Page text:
Home » RDBMS Server » Server Administration » ORACLE DCN TCP Ports (11.2.0.4)
icon5.gif  ORACLE DCN TCP Ports [message #661490] Tue, 21 March 2017 05:26 Go to next message
gareththomas
Messages: 1
Registered: March 2017
Junior Member
Hi All.

I was wondering if someone can help me with a problem with oracle DCN - database change notification. I am not a DBA and our DBA's do not seem to have the knowledge. We have run a series of network tests with DCN on a new system - checking netstat -na and tcpdump on the machines to see exactly how the connections are opened. We see this

1. User logs into database on connection port - EG 1521. Connection is on 57100 local port - connectivity initiated Application -> Database
2. User subscribes to DCN for 2 tables
2.1 Subscription added to the database and port 47632 assigned (default DCN port is 47632, but we have seen up to 47638, depending on available ports)
2.2 No additional tcp connections are opened for the notifications
3. When table is updated and notification sent
3.1 Oracle Database initiates the tcp connection with the registered IP;PORT - connectivity Database -> Application
3.2 notification sent by Database and received by application
3.3 we now see new tcp connections on 47632 port

The issue we have is that because the database is hosted offsite our security rules prohibit connections being initiated from database to application.

Is there a way where we can get the Application to open the connection on subscription?

I know the application can specify the port but I cannot find anything to get the connection to be opened by the application before any notifications are sent.

Thanks
Gareth
Re: ORACLE DCN TCP Ports [message #661549 is a reply to message #661490] Thu, 23 March 2017 11:00 Go to previous message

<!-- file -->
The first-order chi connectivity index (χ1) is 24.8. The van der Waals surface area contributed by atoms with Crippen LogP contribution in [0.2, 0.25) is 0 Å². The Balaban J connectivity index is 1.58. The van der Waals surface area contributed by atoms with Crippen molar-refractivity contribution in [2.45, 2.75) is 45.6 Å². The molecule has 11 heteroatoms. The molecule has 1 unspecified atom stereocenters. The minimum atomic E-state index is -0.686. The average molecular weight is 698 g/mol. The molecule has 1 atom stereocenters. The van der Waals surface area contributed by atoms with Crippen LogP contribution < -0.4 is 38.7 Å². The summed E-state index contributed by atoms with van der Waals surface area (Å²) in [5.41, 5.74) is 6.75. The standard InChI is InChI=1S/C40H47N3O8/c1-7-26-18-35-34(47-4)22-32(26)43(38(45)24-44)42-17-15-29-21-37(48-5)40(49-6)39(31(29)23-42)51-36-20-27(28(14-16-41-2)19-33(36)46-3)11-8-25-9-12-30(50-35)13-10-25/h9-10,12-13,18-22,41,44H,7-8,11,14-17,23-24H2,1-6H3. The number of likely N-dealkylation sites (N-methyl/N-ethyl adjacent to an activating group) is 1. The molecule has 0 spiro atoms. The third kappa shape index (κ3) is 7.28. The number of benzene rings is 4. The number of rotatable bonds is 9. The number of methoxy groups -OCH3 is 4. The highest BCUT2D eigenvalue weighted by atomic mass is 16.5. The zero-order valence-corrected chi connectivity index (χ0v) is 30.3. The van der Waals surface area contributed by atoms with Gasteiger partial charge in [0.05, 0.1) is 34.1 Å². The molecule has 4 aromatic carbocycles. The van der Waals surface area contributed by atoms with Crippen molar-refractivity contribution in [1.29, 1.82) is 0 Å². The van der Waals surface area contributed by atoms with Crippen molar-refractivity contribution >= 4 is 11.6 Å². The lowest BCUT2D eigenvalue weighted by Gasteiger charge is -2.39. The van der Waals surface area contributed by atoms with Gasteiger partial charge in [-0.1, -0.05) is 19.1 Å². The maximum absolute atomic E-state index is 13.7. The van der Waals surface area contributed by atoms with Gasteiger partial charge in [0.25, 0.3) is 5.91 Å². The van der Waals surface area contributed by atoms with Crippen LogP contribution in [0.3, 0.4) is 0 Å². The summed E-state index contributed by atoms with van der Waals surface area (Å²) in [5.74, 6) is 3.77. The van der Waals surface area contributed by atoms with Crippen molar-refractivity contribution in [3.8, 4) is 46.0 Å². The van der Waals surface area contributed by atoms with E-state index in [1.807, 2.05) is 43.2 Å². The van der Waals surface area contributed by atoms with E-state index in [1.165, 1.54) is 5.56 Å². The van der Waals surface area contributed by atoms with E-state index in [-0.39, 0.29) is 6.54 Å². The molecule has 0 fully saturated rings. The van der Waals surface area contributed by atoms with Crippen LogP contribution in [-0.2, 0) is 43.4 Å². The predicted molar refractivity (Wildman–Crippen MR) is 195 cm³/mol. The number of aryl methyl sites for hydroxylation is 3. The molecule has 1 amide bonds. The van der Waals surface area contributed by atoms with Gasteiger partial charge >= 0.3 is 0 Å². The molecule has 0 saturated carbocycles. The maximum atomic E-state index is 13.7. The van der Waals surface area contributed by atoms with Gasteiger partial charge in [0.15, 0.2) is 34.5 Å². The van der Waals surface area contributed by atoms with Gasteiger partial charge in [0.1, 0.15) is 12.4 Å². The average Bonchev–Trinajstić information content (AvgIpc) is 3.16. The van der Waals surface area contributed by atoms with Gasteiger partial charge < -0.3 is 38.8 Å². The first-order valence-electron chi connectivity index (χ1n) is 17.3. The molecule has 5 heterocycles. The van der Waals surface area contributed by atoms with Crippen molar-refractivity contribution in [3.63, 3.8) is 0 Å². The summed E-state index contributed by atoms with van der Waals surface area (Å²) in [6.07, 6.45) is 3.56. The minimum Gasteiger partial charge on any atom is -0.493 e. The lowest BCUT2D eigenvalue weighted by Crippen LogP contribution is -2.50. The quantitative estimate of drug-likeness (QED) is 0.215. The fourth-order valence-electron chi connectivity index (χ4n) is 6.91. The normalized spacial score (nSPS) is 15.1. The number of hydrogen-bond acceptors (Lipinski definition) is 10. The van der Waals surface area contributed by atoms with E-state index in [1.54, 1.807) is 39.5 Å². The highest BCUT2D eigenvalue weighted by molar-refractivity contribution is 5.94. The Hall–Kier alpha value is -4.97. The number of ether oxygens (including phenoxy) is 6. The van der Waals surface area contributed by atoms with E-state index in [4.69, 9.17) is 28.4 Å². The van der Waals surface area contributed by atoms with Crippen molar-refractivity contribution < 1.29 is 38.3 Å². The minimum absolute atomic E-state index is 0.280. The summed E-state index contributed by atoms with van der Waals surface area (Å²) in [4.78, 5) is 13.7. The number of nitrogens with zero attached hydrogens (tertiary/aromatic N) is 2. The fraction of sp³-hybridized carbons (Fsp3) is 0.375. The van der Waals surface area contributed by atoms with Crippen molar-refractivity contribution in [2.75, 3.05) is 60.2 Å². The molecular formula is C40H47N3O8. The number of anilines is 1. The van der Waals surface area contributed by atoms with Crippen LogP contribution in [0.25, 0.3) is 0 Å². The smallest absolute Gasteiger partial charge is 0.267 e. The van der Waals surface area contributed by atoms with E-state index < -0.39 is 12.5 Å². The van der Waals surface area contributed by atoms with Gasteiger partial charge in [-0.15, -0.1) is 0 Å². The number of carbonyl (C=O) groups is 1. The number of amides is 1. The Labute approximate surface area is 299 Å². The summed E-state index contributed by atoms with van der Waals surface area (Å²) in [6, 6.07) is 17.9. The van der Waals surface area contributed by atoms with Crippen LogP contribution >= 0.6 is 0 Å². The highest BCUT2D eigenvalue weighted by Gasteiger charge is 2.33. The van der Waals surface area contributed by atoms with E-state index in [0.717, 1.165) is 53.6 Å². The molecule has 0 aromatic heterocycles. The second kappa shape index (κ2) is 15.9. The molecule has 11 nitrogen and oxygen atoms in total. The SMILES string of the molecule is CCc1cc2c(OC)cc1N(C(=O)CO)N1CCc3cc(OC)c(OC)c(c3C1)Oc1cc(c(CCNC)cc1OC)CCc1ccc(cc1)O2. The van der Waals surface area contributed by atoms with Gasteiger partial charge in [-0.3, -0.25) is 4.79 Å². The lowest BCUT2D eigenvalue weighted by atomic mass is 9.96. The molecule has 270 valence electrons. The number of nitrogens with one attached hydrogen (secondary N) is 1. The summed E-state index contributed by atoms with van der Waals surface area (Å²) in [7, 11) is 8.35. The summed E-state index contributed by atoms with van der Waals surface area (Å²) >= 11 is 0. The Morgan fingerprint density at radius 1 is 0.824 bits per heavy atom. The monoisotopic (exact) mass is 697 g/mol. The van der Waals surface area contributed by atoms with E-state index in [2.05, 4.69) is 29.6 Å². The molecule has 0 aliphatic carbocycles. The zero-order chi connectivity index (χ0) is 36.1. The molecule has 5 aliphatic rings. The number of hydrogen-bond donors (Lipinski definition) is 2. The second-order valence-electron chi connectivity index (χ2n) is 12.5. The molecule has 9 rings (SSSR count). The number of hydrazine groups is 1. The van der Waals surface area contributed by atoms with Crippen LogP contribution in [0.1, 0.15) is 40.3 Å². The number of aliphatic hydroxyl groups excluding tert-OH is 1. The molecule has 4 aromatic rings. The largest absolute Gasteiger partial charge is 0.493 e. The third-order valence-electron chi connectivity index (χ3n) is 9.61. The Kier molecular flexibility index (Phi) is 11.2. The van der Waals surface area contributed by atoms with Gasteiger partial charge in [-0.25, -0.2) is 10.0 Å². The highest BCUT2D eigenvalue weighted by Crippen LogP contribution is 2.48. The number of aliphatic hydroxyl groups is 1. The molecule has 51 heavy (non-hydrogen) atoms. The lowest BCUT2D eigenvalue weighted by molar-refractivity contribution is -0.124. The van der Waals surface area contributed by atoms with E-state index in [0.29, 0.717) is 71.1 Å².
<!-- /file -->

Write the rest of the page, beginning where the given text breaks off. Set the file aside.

Caffeine+
Messages: 14
Registered: February 2017
Junior Member
Based on your description of events I assume that you are using JDBC style registrations. That style uses application-managed listener endpoints which is in conflict with your policies. PL/SQL style registrations are closer to what you need. Using a PL/SQL style registration will give you control over the interception and processing of the change notification message.

The DB will capture and stage the change like it does now but, instead of calling out to the app, it will call a stored procedure that you code. That new procedure could persist the message into a staging area reserved for your application. The application would then log into the DB and consume the notifications from that staging area. You can use Advanced Queues to persist the message or build your own solution using tables.

I can think of other ways to propagate change notifications but it would depend on the details of the restrictions: Security folks paranoid over opening firewalls ports from/to the DB besides 1521; Application team worried about en entry point into their stack; Etc. I can comment further is you provide more details.

HTH


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